In the end, we decided to have my daughter vaccinated at an early age. If I could prevent cancer in my daughter, knowing almost assuredly she will be sexually active at some point in her life (even if only with a spouse), I needed to do so. I also was keenly aware that women and girls can be sexually assaulted without their consent. At any age. Boys, too.
The when to vaccinate became my big question for the doctor. The answer was crucial.
When to Vaccinate?
While it would be easy to just leave this decision to my child when she’s a grown adult, in her 20s, there was a reason we couldn’t wait for that.
KEY: Research shows that cancer protection decreases as age at vaccination increases.
The HPV vaccine works best when given between the ages of 9 and 12. So much so, older kids and young adults ages 15-26 are given 3 doses instead of the 2 doses for those under 15, and it’s still less effective than if given at a younger age.
For that reason alone, we chose to protect our daughter early against 90% of the HPV causing cancers. That’s not to say that we didn’t look at all the risks, but we knew she hadn’t had any bad reactions to previous vaccines, and we always keep her at the doctor’s office for a while post-vaccine, just in case, while lying down.
Texas HPV Vaccine Controversy
Texas’ vaccination rate is surprisingly low with only 43.5% of kids receiving the vaccine.
Currently, the Centers for Disease Control ranks Texas ranking 39th out of 50 states for HPV vaccine rates among children ages 13 to 17.
Maybe part of the reason has to do with its history. I remember well when our then-Governor Rick Perry mandated the vaccine for all girls before entering 6th grade. That was back in 2007, and as you can imagine, it didn’t sit well with parents. It was a very new vaccine, and we didn’t know much about it. Thankfully, our kiddo was just a little one, and we didn’t have to make that decision back then.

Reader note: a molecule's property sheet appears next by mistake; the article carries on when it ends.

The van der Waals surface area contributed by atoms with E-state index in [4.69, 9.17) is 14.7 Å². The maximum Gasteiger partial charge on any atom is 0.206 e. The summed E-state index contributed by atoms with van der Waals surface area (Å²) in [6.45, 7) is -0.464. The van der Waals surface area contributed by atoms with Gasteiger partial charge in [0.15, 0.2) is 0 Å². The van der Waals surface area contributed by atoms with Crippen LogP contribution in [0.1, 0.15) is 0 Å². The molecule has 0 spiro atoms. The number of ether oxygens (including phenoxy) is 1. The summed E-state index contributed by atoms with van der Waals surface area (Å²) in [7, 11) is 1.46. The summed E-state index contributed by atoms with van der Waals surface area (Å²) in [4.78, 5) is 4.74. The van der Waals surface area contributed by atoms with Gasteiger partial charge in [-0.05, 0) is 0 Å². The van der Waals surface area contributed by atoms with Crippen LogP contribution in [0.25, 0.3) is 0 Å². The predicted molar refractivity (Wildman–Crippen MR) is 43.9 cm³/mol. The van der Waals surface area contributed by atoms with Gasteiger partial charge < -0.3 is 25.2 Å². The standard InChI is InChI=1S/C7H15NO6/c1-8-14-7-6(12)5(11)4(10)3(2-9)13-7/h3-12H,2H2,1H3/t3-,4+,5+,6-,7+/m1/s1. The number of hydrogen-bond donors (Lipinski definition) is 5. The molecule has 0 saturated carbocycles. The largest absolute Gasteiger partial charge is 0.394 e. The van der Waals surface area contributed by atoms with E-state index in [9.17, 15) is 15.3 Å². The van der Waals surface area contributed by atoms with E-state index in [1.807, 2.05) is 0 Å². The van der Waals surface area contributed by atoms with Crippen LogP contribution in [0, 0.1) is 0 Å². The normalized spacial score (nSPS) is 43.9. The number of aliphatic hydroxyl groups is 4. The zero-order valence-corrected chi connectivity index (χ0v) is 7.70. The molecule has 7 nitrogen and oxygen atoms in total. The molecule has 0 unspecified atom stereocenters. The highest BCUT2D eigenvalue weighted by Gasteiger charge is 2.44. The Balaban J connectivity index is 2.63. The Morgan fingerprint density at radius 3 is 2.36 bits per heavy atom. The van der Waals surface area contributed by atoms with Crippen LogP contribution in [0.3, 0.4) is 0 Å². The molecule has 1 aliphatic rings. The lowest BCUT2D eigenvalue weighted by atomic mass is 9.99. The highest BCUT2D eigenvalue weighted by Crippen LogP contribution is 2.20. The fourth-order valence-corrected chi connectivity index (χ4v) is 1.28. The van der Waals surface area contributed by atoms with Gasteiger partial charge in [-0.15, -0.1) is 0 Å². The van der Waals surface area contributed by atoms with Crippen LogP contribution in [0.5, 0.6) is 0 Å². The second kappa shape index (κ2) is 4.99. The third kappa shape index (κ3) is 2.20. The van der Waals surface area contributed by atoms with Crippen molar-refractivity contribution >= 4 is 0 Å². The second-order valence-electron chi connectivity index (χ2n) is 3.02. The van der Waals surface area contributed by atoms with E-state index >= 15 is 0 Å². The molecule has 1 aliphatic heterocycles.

A lot has changed since 2007. The sheer number of vaccines that have been given to children since that time has offered an enormous amount of data and provided so much research for doctors and parents alike. More than 270 million doses have been distributed worldwide, with more than 120 million doses in the U.S. alone since 2006. Because of that, we can see how the vaccine has impacted and reduced the rates of those six different cancers. The CDC reports that since the vaccine has been in use, in young adult women, HPV infections that cause most HPV cancers and genital warts have dropped 86%. That’s just one of the many statistics that we can be proud of.
That has impacted and saved lives.
HPV Vaccine is for Both Boys and Girls
Don’t forget that the HPV vaccine is for both boys and girls because both can transmit the virus to future partners.
Ask Your Doctor
Make sure to talk to your pediatrician at the next well-visit. Be prepared, do a little research, and have a list of questions to ask. Ask about the research on why age matters. Here are some things to think about before your appointment.
Time is crucial. Let’s not wait.
**I am not a medical doctor. Be sure to ask your medical doctor any questions you might have.